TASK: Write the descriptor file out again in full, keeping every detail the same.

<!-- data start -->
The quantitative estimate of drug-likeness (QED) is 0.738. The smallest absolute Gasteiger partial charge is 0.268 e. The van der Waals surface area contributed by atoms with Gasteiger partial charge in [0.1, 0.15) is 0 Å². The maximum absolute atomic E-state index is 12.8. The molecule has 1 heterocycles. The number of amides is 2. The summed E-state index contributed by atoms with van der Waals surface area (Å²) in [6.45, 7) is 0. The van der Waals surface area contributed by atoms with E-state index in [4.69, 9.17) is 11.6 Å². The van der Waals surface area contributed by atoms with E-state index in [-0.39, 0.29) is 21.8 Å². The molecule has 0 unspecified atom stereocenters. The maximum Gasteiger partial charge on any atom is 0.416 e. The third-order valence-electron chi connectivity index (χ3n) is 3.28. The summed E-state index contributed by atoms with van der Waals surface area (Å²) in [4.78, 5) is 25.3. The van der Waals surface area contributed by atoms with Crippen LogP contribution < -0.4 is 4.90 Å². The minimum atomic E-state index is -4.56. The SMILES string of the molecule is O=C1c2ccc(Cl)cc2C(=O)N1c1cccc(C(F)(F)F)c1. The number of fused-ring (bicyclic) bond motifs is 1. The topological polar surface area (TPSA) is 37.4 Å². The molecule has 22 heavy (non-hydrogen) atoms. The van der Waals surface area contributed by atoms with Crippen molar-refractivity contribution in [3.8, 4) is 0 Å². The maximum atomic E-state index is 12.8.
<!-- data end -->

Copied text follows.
The quantitative estimate of drug-likeness (QED) is 0.738. The smallest absolute Gasteiger partial charge is 0.268 e. The van der Waals surface area contributed by atoms with Gasteiger partial charge in [0.1, 0.15) is 0 Å². The maximum absolute atomic E-state index is 12.8. The molecule has 1 heterocycles. The number of amides is 2. The summed E-state index contributed by atoms with van der Waals surface area (Å²) in [6.45, 7) is 0. The van der Waals surface area contributed by atoms with E-state index in [4.69, 9.17) is 11.6 Å². The van der Waals surface area contributed by atoms with E-state index in [-0.39, 0.29) is 21.8 Å². The molecule has 0 unspecified atom stereocenters. The maximum Gasteiger partial charge on any atom is 0.416 e. The third-order valence-electron chi connectivity index (χ3n) is 3.28. The summed E-state index contributed by atoms with van der Waals surface area (Å²) in [4.78, 5) is 25.3. The van der Waals surface area contributed by atoms with Crippen LogP contribution < -0.4 is 4.90 Å². The minimum atomic E-state index is -4.56. The SMILES string of the molecule is O=C1c2ccc(Cl)cc2C(=O)N1c1cccc(C(F)(F)F)c1. The number of fused-ring (bicyclic) bond motifs is 1. The topological polar surface area (TPSA) is 37.4 Å². The molecule has 22 heavy (non-hydrogen) atoms. The van der Waals surface area contributed by atoms with Crippen molar-refractivity contribution in [3.8, 4) is 0 Å². The maximum atomic E-state index is 12.8.